Dale Ketcham, owner of We Board Labs in Huntington, Long Island, NY, has worked with dogs for many years including volunteering to raise dogs for the Guide Dog Foundation, and she was certified as a positive reinforcement trainer through PetSmart.

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The Best Place to Board Your Dog – First Part



Dogs at We Board Labs

Dogs at We Board Labs

Interview with Dale Ketcham

Dale Ketcham, owner of We Board Labs in Huntington, Long Island, NY, (https://www.weboardlabs.com/) has worked with dogs for many years including volunteering to raise dogs for the Guide Dog Foundation, and she was certified as a positive reinforcement trainer through PetSmart.

Nine years ago, she started her boarding business with an environment that offers guest dogs total freedom, inside and outside of her home, while being selective about the dogs she takes. She isn’t willing to give up her nice home with a yard and gardens, or being able to entertain her friends. She wants that for herself and that’s what impresses potential customers when they come to her facility for a tour. They don’t see sheets on the furniture, there are no crates, cages or clumsy baby gates – only well-behaved Labrador Retrievers of all ages and colors being treated royally.

Dale shares some awesome information about how you can advise your clients as to the best boarding situation for their dog and the not so great ones – after all, we all worry when we leave our dogs!

DTC: Trainers’ clients often ask them to suggest places to board their dogs or ask them what the best type of boarding is. Can you share some information on what to recommend.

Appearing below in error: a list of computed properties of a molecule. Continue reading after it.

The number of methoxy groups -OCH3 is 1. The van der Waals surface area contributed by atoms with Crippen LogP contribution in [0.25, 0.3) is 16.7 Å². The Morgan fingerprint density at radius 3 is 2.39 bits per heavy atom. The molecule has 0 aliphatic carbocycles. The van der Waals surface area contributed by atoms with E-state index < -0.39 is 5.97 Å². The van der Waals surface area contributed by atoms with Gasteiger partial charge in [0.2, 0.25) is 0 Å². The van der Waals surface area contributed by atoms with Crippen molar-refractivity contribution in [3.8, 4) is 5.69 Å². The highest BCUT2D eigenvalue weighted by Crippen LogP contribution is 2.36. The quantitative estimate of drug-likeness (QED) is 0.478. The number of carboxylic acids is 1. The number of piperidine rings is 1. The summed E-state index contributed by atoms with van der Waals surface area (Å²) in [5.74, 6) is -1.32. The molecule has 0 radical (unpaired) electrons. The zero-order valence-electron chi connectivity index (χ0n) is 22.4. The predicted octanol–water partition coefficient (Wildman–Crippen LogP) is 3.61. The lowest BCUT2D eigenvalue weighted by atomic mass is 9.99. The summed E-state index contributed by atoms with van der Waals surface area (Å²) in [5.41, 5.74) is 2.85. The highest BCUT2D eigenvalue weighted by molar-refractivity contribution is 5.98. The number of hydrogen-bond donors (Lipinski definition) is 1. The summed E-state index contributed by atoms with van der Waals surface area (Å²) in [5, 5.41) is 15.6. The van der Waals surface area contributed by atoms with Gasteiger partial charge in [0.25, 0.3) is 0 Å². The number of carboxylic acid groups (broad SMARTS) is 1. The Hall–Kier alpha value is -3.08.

Dale: First, you have to know your dog.

• What’s his normal day like?
• Is he people oriented or dog-oriented?
• Active or inactive?
• Easily stressed or eager to make friends?

Then look for the best match. The needs of a 10-month-old Labrador, a 3-year-old Jack Russell, and an 11-year-old St. Bernard are all different. So based on:

• breed
• temperament
• age
• mobility
• personality

you ask yourself what type of environment would he be happiest in. Then educate yourself on what the options are:

• A kennel with a good reputation
• A pet sitter coming 3 times a day or staying overnight at the dog’s home
• A backyard business like mine that boards dogs
• A host family option that you’d find through several sites such as “Buddy’s Sleepovers” or “Dog Vacay.”

**Beware of the friend/relative/neighbor who offers to watch over your pooch. Even if they are dog lovers and owners, they come with hidden dangers. Don’t hand your dog over to anyone unless they are truly dog savvy**